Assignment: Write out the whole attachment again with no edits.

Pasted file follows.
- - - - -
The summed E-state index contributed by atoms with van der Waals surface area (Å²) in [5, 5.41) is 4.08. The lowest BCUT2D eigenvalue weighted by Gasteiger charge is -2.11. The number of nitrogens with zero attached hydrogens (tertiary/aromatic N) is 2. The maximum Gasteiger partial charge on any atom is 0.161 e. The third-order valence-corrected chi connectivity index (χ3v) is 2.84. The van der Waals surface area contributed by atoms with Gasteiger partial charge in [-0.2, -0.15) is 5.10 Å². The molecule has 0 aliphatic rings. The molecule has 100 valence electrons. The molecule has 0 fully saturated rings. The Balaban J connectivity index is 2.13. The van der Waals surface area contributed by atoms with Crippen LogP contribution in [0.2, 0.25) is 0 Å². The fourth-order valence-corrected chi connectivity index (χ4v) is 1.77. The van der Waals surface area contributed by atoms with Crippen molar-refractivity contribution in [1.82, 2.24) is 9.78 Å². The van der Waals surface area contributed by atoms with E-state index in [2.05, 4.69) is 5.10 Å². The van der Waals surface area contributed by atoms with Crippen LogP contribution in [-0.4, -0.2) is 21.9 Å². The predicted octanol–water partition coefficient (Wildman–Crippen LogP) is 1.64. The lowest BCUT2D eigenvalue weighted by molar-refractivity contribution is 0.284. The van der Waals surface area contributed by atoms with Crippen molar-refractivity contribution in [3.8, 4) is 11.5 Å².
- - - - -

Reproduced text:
The summed E-state index contributed by atoms with van der Waals surface area (Å²) in [5, 5.41) is 4.08. The lowest BCUT2D eigenvalue weighted by Gasteiger charge is -2.11. The number of nitrogens with zero attached hydrogens (tertiary/aromatic N) is 2. The maximum Gasteiger partial charge on any atom is 0.161 e. The third-order valence-corrected chi connectivity index (χ3v) is 2.84. The van der Waals surface area contributed by atoms with Gasteiger partial charge in [-0.2, -0.15) is 5.10 Å². The molecule has 0 aliphatic rings. The molecule has 100 valence electrons. The molecule has 0 fully saturated rings. The Balaban J connectivity index is 2.13. The van der Waals surface area contributed by atoms with Crippen LogP contribution in [0.2, 0.25) is 0 Å². The fourth-order valence-corrected chi connectivity index (χ4v) is 1.77. The van der Waals surface area contributed by atoms with Crippen molar-refractivity contribution in [1.82, 2.24) is 9.78 Å². The van der Waals surface area contributed by atoms with E-state index in [2.05, 4.69) is 5.10 Å². The van der Waals surface area contributed by atoms with Crippen LogP contribution in [-0.4, -0.2) is 21.9 Å². The predicted octanol–water partition coefficient (Wildman–Crippen LogP) is 1.64. The lowest BCUT2D eigenvalue weighted by molar-refractivity contribution is 0.284. The van der Waals surface area contributed by atoms with Crippen molar-refractivity contribution in [3.8, 4) is 11.5 Å².